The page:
The Hollywood Reporter reports today that the death of Lisa Robin Kelly at a drug rehabilitation facility in California (“Pax House”) has spawned a wrongful death lawsuit by her former husband, Robert Gilliam. (http://www.hollywoodreporter.com/thr-esq/estranged-husband-70s-show-actress-710636). The story seems to indicate that Mr. Gilliam was “estranged” from Kelly in the period shortly preceding her death. The allegations as set forth in his complaint are that he was trying to get Kelly into a drug rehab closer to their former home in N.C. and that he had a loving relationship with Kelly and, therefore, valid claims as a widower.
What is the standard under California law for damages in a wrongful death lawsuit?
Obviously, Mr. Gilliam will have to prove that the drug rehabilitation facility is liable for the death of Ms. Kelly, which require showing that they fell below the standard of care for a health practitioner in the business of providing addiction treatment. He will also need to show that this was a legal cause which contributed in more than a trivial way to the death. If he does prove these allegations, however, he must then demonstrate the value of his claim (i.e. his “damages”).
As with any personal injury or wrongful death claim in California, damages for the death of an adult person fall into two categories as follows: (1) “Economic Damages”; and (2) “Non-Economic Damages”.
Economic Damages: The laws of CA basically describe out of pocket losses for the death of an adult person in four categories:
- Lost Family Income: California Jury Instruction 3921 describes the available claims for lost income as follows: “The financial support, if any, that the decedent would have contributed to the family during either the life expectancy that had before [his/her] death or the life expectancy of the plaintiff, whichever is shorter.” This means that it must be shown through documents such as wage statements or bank records that the person who died was providing at least some financial support to the person claiming injury. A related Cal. jury instruction provides a formula for figuring out the “life expectancy” of people based upon their age, sex and other factors and, if it can be shown that the person killed was able to earn money for their entire life, the amount of annual income is multiplied over the number of the “shorter” of the life expectancy in years of either the person who died or their survivor.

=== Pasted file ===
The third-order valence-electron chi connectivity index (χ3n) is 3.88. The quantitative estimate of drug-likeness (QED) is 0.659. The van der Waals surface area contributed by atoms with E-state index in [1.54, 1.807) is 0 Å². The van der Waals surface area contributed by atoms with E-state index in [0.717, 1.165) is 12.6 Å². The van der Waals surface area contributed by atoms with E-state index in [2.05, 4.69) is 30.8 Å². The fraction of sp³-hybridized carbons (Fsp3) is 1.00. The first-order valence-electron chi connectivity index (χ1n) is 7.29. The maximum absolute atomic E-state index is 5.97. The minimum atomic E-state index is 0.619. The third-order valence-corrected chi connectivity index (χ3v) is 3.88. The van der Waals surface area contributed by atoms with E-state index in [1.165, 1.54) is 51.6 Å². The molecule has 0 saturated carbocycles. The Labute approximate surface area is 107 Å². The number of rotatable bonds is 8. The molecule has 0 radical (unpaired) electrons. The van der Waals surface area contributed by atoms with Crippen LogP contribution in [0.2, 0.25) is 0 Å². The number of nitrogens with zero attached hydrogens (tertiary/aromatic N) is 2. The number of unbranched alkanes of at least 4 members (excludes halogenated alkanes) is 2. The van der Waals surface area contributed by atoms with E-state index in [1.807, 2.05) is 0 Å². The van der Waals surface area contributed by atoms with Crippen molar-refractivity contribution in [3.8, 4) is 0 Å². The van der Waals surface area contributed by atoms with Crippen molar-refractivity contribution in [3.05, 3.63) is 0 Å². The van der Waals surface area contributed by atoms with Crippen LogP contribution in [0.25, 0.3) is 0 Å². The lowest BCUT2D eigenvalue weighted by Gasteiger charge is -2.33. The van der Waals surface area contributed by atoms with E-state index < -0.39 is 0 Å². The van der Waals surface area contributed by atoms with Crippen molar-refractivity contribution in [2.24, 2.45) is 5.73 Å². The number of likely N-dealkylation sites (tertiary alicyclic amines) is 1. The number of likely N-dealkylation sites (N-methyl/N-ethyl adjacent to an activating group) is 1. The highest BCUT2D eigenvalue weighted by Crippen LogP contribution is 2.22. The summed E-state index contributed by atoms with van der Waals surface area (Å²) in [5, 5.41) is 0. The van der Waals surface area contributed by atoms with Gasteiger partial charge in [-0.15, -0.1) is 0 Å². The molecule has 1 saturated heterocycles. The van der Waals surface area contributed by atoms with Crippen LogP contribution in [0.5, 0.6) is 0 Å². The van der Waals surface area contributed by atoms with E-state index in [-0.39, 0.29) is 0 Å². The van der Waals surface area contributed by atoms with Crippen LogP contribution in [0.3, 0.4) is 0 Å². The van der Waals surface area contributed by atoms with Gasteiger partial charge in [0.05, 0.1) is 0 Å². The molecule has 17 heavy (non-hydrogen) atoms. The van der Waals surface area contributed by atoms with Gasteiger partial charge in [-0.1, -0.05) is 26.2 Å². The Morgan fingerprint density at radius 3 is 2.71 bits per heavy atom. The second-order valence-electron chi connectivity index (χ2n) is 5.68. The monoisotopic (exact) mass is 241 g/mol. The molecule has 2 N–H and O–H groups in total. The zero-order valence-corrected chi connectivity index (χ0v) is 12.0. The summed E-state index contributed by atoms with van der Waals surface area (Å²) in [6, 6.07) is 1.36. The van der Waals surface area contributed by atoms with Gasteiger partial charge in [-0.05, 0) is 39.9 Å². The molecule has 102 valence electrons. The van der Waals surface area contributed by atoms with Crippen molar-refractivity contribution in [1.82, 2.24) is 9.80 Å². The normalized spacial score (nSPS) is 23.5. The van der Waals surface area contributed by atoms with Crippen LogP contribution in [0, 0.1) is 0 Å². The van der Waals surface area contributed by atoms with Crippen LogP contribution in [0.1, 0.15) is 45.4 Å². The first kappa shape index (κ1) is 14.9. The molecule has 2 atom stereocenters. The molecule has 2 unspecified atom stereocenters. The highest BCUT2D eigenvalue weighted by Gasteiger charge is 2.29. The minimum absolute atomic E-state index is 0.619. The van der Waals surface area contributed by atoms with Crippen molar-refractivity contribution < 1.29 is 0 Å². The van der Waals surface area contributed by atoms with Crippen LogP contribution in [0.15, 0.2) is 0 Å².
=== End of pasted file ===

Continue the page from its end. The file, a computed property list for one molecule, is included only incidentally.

- Lost “Gifts or Benefits”: The term “gifts” is not really defined and could mean any number of things. “Benefits” usually mean things like insurance or other similar things.
- Funeral and Burial Expenses
- Reasonable Value of Household Services: This can include the cost of hiring persons to handle household chores or child care if the decedent was providing those services prior to death.
In the present case, Mr. Gillam will probably be only seeking lost income. This will require a showing that he was receiving income or support from Ms. Kelly prior to her death. This may entail showing of both residual income (if any) from “That 70’s Show” as well as future acting jobs. In order to be compensable, any alleged future income must be more than “speculative” in nature (i.e. there must be a reasonable likelihood that Ms. Kelly would have obtained jobs in the future that would have paid Mr. Gillam income or spousal support).
Non-Economic Damages: California personal injury law provides that the surviving spouse or children of a person killed by the negligence or intentional wrongdoing of another person or company may receive the value of the, “loss of love, companionship, comfort, care, assistance, protection, affection, society, moral support” and, in the case of a deceased husband or wife, the “loss of sexual relations”. There is no, set standard on calculating these damages. However, the law asks a jury not to consider three things in coming to a decision on a non-economic damage wrongful death award, which are as follows:
- “Grief, sorrow or mental anguish”;
- “Pain and suffering”; and
- “The poverty or wealth of the plaintiff.”
Again, putting liability issues aside, in my opinion as a California wrongful death attorney, this will really be where the heart of the matter lies in the Gillam case. Mr. Gillam will need to show that his loss of “love, companionship, etc.” has value by showing the nature of his relationship with Ms. Kelly in the time frame leading up to her death. His allegations are that they had reconciled their relationship and he was in the process of trying to help her recover from drug addiction. The defense will, obviously, argue that the marriage was strained and that the two were not close in the years and months leading up to the death of Ms. Kelly. It will be up to a jury to decide these issues assuming the case survives any “dispositive” motions such as a Motion for Summary Judgment.